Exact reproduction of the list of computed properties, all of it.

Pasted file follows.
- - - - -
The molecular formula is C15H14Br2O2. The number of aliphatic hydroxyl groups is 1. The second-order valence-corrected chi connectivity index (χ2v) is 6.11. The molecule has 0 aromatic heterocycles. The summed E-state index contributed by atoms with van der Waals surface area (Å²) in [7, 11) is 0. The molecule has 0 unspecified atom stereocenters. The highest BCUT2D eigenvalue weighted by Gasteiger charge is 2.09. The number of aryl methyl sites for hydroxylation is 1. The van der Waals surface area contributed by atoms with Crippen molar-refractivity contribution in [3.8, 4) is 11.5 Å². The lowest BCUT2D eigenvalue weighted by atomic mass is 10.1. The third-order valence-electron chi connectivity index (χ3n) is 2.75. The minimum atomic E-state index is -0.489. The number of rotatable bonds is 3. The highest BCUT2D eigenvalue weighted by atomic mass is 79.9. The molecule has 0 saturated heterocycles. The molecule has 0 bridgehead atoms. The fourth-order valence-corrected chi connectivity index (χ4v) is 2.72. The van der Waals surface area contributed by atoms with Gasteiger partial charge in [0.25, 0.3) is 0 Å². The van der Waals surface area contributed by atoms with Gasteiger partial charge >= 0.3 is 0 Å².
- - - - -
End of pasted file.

The molecular formula is C15H14Br2O2. The number of aliphatic hydroxyl groups is 1. The second-order valence-corrected chi connectivity index (χ2v) is 6.11. The molecule has 0 aromatic heterocycles. The summed E-state index contributed by atoms with van der Waals surface area (Å²) in [7, 11) is 0. The molecule has 0 unspecified atom stereocenters. The highest BCUT2D eigenvalue weighted by Gasteiger charge is 2.09. The number of aryl methyl sites for hydroxylation is 1. The van der Waals surface area contributed by atoms with Crippen molar-refractivity contribution in [3.8, 4) is 11.5 Å². The lowest BCUT2D eigenvalue weighted by atomic mass is 10.1. The third-order valence-electron chi connectivity index (χ3n) is 2.75. The minimum atomic E-state index is -0.489. The number of rotatable bonds is 3. The highest BCUT2D eigenvalue weighted by atomic mass is 79.9. The molecule has 0 saturated heterocycles. The molecule has 0 bridgehead atoms. The fourth-order valence-corrected chi connectivity index (χ4v) is 2.72. The van der Waals surface area contributed by atoms with Gasteiger partial charge in [0.25, 0.3) is 0 Å². The van der Waals surface area contributed by atoms with Gasteiger partial charge >= 0.3 is 0 Å².